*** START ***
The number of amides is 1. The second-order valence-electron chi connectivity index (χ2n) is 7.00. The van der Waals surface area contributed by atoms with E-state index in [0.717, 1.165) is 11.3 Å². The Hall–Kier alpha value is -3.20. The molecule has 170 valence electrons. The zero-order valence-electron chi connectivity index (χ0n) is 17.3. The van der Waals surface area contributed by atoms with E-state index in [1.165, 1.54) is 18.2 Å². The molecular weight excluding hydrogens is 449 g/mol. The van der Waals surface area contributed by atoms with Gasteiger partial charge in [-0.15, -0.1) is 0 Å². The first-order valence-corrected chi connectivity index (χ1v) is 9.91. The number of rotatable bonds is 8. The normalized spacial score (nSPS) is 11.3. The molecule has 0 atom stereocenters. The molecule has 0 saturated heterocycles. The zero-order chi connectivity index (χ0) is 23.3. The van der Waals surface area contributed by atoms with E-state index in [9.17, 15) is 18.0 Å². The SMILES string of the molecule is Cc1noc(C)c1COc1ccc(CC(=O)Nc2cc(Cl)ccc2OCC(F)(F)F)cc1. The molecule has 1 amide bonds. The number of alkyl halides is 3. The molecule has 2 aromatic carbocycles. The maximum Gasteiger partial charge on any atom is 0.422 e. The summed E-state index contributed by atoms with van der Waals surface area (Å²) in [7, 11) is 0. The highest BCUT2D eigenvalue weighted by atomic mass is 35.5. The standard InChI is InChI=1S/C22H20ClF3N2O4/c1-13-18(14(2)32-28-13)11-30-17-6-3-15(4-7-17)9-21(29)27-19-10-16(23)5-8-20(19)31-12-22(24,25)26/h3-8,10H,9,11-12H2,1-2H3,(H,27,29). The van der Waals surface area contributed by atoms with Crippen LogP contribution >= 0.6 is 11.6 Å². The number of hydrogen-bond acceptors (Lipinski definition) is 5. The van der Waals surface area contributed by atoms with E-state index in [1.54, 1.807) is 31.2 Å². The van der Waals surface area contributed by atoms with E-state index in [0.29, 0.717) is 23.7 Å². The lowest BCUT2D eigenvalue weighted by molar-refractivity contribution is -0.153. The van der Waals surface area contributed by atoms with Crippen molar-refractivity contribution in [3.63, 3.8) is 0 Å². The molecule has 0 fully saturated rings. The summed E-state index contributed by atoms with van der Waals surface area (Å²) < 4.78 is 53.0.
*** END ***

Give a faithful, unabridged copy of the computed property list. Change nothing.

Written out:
The number of amides is 1. The second-order valence-electron chi connectivity index (χ2n) is 7.00. The van der Waals surface area contributed by atoms with E-state index in [0.717, 1.165) is 11.3 Å². The Hall–Kier alpha value is -3.20. The molecule has 170 valence electrons. The zero-order valence-electron chi connectivity index (χ0n) is 17.3. The van der Waals surface area contributed by atoms with E-state index in [1.165, 1.54) is 18.2 Å². The molecular weight excluding hydrogens is 449 g/mol. The van der Waals surface area contributed by atoms with Gasteiger partial charge in [-0.15, -0.1) is 0 Å². The first-order valence-corrected chi connectivity index (χ1v) is 9.91. The number of rotatable bonds is 8. The normalized spacial score (nSPS) is 11.3. The molecule has 0 atom stereocenters. The molecule has 0 saturated heterocycles. The zero-order chi connectivity index (χ0) is 23.3. The van der Waals surface area contributed by atoms with E-state index in [9.17, 15) is 18.0 Å². The SMILES string of the molecule is Cc1noc(C)c1COc1ccc(CC(=O)Nc2cc(Cl)ccc2OCC(F)(F)F)cc1. The molecule has 1 amide bonds. The number of alkyl halides is 3. The molecule has 2 aromatic carbocycles. The maximum Gasteiger partial charge on any atom is 0.422 e. The summed E-state index contributed by atoms with van der Waals surface area (Å²) in [7, 11) is 0. The highest BCUT2D eigenvalue weighted by atomic mass is 35.5. The standard InChI is InChI=1S/C22H20ClF3N2O4/c1-13-18(14(2)32-28-13)11-30-17-6-3-15(4-7-17)9-21(29)27-19-10-16(23)5-8-20(19)31-12-22(24,25)26/h3-8,10H,9,11-12H2,1-2H3,(H,27,29). The van der Waals surface area contributed by atoms with Crippen LogP contribution >= 0.6 is 11.6 Å². The number of hydrogen-bond acceptors (Lipinski definition) is 5. The van der Waals surface area contributed by atoms with E-state index in [1.54, 1.807) is 31.2 Å². The van der Waals surface area contributed by atoms with E-state index in [0.29, 0.717) is 23.7 Å². The lowest BCUT2D eigenvalue weighted by molar-refractivity contribution is -0.153. The van der Waals surface area contributed by atoms with Crippen molar-refractivity contribution in [3.63, 3.8) is 0 Å². The molecule has 0 fully saturated rings. The summed E-state index contributed by atoms with van der Waals surface area (Å²) < 4.78 is 53.0.